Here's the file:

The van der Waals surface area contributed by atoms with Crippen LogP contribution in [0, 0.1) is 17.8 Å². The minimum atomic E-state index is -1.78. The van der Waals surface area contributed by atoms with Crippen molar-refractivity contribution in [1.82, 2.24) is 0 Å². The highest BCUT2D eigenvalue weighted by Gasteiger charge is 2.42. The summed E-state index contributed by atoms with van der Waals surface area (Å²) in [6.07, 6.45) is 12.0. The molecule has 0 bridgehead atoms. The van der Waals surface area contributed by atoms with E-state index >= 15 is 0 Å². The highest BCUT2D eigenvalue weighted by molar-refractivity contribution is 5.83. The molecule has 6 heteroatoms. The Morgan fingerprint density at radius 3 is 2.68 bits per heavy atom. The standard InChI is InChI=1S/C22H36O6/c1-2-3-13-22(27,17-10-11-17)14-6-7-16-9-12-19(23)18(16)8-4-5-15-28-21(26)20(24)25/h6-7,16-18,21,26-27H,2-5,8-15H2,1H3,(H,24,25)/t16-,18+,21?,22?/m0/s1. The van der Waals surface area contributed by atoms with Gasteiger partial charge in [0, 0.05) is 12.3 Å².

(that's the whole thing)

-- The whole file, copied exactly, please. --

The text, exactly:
The van der Waals surface area contributed by atoms with Crippen LogP contribution in [0, 0.1) is 17.8 Å². The minimum atomic E-state index is -1.78. The van der Waals surface area contributed by atoms with Crippen molar-refractivity contribution in [1.82, 2.24) is 0 Å². The highest BCUT2D eigenvalue weighted by Gasteiger charge is 2.42. The summed E-state index contributed by atoms with van der Waals surface area (Å²) in [6.07, 6.45) is 12.0. The molecule has 0 bridgehead atoms. The van der Waals surface area contributed by atoms with E-state index >= 15 is 0 Å². The highest BCUT2D eigenvalue weighted by molar-refractivity contribution is 5.83. The molecule has 6 heteroatoms. The Morgan fingerprint density at radius 3 is 2.68 bits per heavy atom. The standard InChI is InChI=1S/C22H36O6/c1-2-3-13-22(27,17-10-11-17)14-6-7-16-9-12-19(23)18(16)8-4-5-15-28-21(26)20(24)25/h6-7,16-18,21,26-27H,2-5,8-15H2,1H3,(H,24,25)/t16-,18+,21?,22?/m0/s1. The van der Waals surface area contributed by atoms with Gasteiger partial charge in [0, 0.05) is 12.3 Å².